No need to give a history lesson, or maybe there is, but one of the first things adjusted with the Constitution of the United States — The Bill of Rights, was originally proposed as a measure to assuage Anti-Federalist opposition to Constitutional ratification.
The First Amendment of the United States was ratified, along with nine other amendments to the Constitution of the United States making up the Bill of Rights, on Dec. 15, 1791.
The text of the First Amendment reads:
Congress shall make no law respecting an establishment of religion, or prohibiting the free exercise thereof; or abridging the freedom of speech, or of the press; or the right of the people peaceably to assemble, and to petition the Government for a redress of grievances.It is quite a simple little makegood, that has far-reaching ramifications.
Some of you have probably guessed that I am focused on the part about making no law "abridging the freedom of speech, or of the press."
Not only that, I am very outspoken on the protections afforded to the industry I have been involved in since childhood, and of course have my own ideas on what is right.
That particular right is protected because it is important. And as with all rights, goes responsibility.
But it has been my experience that anytime advertisers, or public relations practitioners, try to unduly influence content, perhaps with threats of pulling revenue from journalistic endeavors, a line has been crossed.
Not saying that First Amendment has been breached — but the spirit of Free Press has been attacked.
I bring this up, because, that exact circumstance has come to my attention.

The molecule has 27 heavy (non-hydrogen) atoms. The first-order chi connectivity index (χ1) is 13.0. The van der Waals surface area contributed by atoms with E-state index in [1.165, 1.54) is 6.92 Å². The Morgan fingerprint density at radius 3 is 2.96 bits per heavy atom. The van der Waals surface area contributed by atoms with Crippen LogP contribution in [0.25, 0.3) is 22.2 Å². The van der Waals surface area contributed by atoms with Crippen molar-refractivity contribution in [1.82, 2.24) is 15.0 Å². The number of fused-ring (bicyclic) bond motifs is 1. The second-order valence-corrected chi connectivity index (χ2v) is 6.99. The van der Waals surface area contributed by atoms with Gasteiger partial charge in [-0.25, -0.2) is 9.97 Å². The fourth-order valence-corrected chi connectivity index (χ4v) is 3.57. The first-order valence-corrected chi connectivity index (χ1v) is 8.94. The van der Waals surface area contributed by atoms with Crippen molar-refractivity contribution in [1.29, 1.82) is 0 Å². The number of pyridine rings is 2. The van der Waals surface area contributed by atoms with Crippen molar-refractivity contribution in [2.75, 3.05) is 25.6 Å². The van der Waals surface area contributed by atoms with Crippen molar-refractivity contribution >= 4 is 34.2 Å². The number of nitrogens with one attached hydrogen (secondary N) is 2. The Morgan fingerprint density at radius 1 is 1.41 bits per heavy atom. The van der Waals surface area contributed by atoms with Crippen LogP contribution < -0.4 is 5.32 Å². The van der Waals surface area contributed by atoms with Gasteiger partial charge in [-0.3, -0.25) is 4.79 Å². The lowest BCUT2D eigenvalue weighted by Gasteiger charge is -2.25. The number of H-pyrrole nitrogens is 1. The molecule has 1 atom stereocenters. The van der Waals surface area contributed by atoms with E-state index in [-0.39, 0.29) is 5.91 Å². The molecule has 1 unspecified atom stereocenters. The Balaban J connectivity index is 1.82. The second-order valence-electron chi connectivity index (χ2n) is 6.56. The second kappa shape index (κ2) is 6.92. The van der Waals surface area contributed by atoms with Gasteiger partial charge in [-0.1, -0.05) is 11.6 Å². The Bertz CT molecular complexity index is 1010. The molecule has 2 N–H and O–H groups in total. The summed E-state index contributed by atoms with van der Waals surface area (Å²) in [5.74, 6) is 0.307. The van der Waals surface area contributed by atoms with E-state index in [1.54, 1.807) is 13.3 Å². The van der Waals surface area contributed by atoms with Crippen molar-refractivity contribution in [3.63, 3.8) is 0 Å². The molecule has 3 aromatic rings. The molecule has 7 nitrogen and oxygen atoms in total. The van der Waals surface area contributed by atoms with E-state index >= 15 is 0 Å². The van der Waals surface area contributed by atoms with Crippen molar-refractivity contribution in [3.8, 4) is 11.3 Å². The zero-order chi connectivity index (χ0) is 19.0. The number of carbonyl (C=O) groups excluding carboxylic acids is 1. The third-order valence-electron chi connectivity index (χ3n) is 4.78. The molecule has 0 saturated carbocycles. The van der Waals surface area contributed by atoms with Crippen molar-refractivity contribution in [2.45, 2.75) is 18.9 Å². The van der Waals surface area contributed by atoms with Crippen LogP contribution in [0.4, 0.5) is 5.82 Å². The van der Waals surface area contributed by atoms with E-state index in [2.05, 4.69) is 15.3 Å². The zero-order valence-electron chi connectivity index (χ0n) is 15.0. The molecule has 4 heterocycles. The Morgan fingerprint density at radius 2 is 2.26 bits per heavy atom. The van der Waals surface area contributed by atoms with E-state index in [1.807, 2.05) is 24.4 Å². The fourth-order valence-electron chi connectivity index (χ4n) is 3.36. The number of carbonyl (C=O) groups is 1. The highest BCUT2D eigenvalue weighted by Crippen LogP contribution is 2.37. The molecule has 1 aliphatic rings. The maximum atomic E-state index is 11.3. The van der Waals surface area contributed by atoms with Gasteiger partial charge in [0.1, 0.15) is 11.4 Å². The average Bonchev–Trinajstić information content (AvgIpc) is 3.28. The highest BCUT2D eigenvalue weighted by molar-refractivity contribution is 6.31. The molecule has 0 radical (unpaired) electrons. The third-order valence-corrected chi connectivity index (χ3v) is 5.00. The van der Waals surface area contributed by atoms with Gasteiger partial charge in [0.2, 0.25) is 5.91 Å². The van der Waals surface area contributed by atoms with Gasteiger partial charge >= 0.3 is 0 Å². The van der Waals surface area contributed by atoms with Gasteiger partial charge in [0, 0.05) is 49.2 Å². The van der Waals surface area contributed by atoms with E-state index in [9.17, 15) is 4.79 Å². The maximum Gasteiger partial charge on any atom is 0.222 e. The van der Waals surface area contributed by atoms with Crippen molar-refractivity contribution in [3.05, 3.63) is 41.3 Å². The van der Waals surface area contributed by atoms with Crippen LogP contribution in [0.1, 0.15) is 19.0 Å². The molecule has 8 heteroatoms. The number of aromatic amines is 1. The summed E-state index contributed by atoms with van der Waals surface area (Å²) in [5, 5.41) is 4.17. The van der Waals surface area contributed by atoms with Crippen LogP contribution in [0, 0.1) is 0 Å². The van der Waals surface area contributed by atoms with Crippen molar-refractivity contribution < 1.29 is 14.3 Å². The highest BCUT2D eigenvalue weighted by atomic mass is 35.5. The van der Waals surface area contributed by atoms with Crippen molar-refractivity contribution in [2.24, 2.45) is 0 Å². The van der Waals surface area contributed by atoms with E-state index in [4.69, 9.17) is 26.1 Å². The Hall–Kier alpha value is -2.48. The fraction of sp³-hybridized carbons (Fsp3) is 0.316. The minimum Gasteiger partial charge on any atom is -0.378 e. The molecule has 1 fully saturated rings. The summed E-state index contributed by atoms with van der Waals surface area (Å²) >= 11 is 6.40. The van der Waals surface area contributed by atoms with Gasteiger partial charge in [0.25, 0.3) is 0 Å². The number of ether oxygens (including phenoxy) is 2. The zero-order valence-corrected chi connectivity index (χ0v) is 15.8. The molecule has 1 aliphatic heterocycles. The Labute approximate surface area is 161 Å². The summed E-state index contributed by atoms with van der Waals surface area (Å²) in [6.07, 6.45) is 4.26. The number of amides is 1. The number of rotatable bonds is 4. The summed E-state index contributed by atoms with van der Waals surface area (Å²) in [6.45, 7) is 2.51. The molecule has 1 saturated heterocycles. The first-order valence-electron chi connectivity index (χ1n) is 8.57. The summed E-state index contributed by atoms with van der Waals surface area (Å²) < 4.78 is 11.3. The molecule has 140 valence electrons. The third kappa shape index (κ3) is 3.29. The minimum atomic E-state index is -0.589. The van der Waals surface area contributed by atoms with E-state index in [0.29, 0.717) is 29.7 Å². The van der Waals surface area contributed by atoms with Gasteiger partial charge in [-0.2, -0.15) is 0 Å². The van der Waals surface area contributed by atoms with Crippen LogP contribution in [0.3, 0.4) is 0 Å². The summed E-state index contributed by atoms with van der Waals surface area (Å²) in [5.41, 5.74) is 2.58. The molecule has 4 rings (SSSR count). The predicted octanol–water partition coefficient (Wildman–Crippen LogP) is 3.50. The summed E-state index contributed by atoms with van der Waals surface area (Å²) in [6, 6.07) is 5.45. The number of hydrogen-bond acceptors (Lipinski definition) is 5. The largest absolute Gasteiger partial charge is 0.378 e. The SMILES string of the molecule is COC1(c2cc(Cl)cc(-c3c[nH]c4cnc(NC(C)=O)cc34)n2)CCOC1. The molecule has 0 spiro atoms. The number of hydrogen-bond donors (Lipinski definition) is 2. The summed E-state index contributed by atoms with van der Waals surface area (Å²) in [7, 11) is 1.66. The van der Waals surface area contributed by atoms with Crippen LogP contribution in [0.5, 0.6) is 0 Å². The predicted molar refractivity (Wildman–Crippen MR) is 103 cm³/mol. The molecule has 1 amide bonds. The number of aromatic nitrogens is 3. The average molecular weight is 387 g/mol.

"I am pulling our ads due to the extensive negative articles," read a recent email, in part, from government-related entity.
Certainly, it is every advertisers' particular right to vote with their feet and choose not to advertise. It can be, however, bad public relations.
I would also hold that, being a government entity (and as such, spending public money) perhaps the writer of that email, and similar efforts to influence local coverage, was not looking out for those who fund the operation in first place — the taxpaying public.
Our negative articles (though we might argue whether or not they were truly negative) were aimed at informing public, rather than currying favor of local officials.
Such a suggestion not only raises the ire of journalists by suggesting that their favor can be bought our sold, it also short-changes the public in the process, with a form of prior restraint.
It is basically saying "write to please us," rather than inform readers. It also makes one wonder if there is perhaps something to hide.
Regardless, such activity is dangerous not only to a Free Press, and its practitioners, it is dangerous to an informed public.